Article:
He also feels a strong connection to small boys of color, who are too often misdiagnosed as having special needs. “I’m from the deep South,” he explains, “and there’s a lot of work to be done in correctly assessing people of color, especially little boys. Sometimes when you see overreporting of children of color it’s because people don’t understand who they are. You need to understand more than what you see on the outside. You also need to know the background and culture that children bring to an early childhood classroom. If you don’t know those things about children, you can’t teach them. So, one of the requirements of Head Start is that we staff our programs with people who reflect that community of families and children who they serve.”

Another requirement for staff is that they earn their Child Development Associate® (CDA) credential. “The CDA®,” he says, “is the baseline for a lot of our positions, especially our Early Head Start positions. After staff members earn their CDA, we encourage them to go on for their associate degree and higher,” as Sipp himself has done. “When I left college at 17, Head Start gave me the funding and release time to go to the local community college and earn my CDA. It was the first credential I ever earned, and I’m still proud of getting it though I completed my doctoral studies in 2010.”

He has inspired other staff members to use the CDA as a building block for advancement. And he’s especially proud of one staff member who started out as an assistant teacher with a CDA. “She had made up her mind that she would never step foot in a classroom after graduating high school,” Sipp recalls, “but I worked closely with her and coached her along the way. Not only did she earn her AA, but she also got her BA. Then she moved all the way through the organization to become one of the inclusion specialists at Acelero Learning. Now she’s one of our shining stars as an employee.”

Skilled and committed staff members like her helped Acelero children make significant gains despite the pandemic. According to a study by the Annenberg Institute at Brown University, three- and four-year-old Acelero students made significant gains in the domains of print knowledge and numeracy during the pandemic. Infants and toddlers made significant gains in developing language. And the reason for this striking success, Sipp explains “is that we are committed to delivering high-quality experiences and education to children, whatever the circumstances might be.”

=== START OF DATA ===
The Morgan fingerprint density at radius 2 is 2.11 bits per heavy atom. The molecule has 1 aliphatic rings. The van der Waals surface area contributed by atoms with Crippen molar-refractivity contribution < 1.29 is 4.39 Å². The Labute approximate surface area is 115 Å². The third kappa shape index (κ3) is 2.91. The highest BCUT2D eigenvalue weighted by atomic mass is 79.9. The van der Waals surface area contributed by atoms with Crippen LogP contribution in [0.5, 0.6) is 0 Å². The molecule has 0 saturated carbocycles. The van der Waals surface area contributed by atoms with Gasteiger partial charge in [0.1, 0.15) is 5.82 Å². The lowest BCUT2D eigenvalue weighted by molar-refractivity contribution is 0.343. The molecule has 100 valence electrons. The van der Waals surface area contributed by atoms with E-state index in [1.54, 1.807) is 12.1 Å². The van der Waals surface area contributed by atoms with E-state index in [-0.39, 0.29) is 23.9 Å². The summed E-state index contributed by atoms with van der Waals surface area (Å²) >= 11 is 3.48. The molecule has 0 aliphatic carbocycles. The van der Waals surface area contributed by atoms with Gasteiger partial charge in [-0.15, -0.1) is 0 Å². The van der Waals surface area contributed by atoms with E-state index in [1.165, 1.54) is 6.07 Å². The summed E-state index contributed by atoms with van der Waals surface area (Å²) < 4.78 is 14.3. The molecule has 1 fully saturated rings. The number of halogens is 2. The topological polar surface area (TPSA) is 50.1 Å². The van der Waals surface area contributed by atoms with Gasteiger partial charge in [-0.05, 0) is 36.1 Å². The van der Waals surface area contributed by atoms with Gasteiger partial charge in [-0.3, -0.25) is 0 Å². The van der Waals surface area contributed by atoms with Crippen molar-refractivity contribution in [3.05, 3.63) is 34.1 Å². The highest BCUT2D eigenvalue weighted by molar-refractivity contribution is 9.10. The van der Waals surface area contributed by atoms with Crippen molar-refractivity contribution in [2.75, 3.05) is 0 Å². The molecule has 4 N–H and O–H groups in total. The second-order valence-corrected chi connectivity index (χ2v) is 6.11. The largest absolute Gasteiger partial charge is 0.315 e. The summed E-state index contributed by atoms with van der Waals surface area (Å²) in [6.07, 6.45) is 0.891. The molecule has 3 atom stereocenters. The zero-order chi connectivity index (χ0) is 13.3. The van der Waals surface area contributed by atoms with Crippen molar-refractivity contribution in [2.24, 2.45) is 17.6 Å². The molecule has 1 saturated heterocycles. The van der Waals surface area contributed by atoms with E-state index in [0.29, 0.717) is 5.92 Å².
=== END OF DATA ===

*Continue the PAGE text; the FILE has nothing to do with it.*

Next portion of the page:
So Acelero never stopped moving during the pandemic, Sipp says. “I am so proud of the work we did despite COVID: sending meals out to our families, providing diapers, getting technology out to families so they could put their children on virtual platforms. We have achieved everything provided for by our Head Start dollars.” And Acelero also made innovations so children could keep on learning, Sipp explains. “At first, we tried to replicate the classroom experience as much as we could, but after a couple of months, we redesigned our program to focus more on the individual child and individual family. We listened carefully to what family members wanted and provided them with specific resources for their specific child.”

Sipp values the viewpoints of parents though most of them are poor and even homeless. “I was once sleeping in my car, so I’ve learned to be humble,” he says. “Sure, when I first entered this work, I applied what we did with parents from a deficit perspective. As an educator you tend to approach parents with the mindset that you’re poor, so let me help you, let me fix you. But over time, I realized that didn’t help my parents. So now I believe that when parents enroll their child in our program we’re partners. We have the same hopes and dreams for a child, so let’s work together to do what’s best for the child.”

This approach reflects his creed: “Do unto others as you would have them do unto you.” And it’s one of the life lessons he passes on in his book A Psalm to My Sons. “It’s a self-help guide that puts together my life lessons,” he says. “It describes losing my mom and grandma, then parenting at an early age. It talks about spirituality and my conviction that we are all here for a reason. It also explores my conviction that your job should be about your passion, so you never feel like you’re working a day in your life,” he explains. And most of all, the book conveys Sipp’s wish to help young men avoid some of the roadblocks he faced as he went from a bad place to the good place where he is now.

It was clear Sipp had come out ahead in 2012 when he was honored by President Barack Obama’s administration as a White House “Champion of Change” for his service to the most vulnerable citizens of our nation. “My accomplishments show that you can come from the deep South, face poverty and challenges, and still grow up to succeed. Even if people limit your options, you can do whatever you want so long as you apply yourself in the right way,” he says.

And at Acelero Learning, Sipp is determined to help every young child also do whatever they want when they grow up. This is not just his job. It’s his passion, as he explains. “I do this work because I love it, and I want to make a major impact on children, families and staff.”